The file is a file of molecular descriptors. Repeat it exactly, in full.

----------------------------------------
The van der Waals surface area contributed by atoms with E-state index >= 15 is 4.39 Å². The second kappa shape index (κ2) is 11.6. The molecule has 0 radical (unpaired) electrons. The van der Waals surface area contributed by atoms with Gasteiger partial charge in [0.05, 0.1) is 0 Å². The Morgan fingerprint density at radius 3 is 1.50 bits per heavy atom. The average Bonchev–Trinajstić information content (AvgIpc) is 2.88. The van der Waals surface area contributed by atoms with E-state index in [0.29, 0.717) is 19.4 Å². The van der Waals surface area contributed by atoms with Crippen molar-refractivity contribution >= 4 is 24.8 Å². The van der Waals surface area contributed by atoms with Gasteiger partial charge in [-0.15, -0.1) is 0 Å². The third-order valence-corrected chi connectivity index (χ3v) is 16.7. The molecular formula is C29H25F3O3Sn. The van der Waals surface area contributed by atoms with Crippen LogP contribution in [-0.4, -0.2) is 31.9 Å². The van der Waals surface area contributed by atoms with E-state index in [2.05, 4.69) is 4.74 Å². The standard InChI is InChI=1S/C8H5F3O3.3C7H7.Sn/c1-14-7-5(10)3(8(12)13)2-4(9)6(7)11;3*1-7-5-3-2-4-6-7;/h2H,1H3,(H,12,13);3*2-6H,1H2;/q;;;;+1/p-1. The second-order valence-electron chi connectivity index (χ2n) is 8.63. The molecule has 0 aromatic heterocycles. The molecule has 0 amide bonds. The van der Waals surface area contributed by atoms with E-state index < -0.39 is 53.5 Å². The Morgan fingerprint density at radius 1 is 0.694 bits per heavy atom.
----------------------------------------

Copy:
The van der Waals surface area contributed by atoms with E-state index >= 15 is 4.39 Å². The second kappa shape index (κ2) is 11.6. The molecule has 0 radical (unpaired) electrons. The van der Waals surface area contributed by atoms with Gasteiger partial charge in [0.05, 0.1) is 0 Å². The Morgan fingerprint density at radius 3 is 1.50 bits per heavy atom. The average Bonchev–Trinajstić information content (AvgIpc) is 2.88. The van der Waals surface area contributed by atoms with E-state index in [0.29, 0.717) is 19.4 Å². The van der Waals surface area contributed by atoms with Crippen molar-refractivity contribution >= 4 is 24.8 Å². The van der Waals surface area contributed by atoms with Gasteiger partial charge in [-0.15, -0.1) is 0 Å². The third-order valence-corrected chi connectivity index (χ3v) is 16.7. The molecular formula is C29H25F3O3Sn. The van der Waals surface area contributed by atoms with Crippen LogP contribution in [-0.4, -0.2) is 31.9 Å². The van der Waals surface area contributed by atoms with E-state index in [2.05, 4.69) is 4.74 Å². The standard InChI is InChI=1S/C8H5F3O3.3C7H7.Sn/c1-14-7-5(10)3(8(12)13)2-4(9)6(7)11;3*1-7-5-3-2-4-6-7;/h2H,1H3,(H,12,13);3*2-6H,1H2;/q;;;;+1/p-1. The second-order valence-electron chi connectivity index (χ2n) is 8.63. The molecule has 0 aromatic heterocycles. The molecule has 0 amide bonds. The van der Waals surface area contributed by atoms with E-state index < -0.39 is 53.5 Å². The Morgan fingerprint density at radius 1 is 0.694 bits per heavy atom.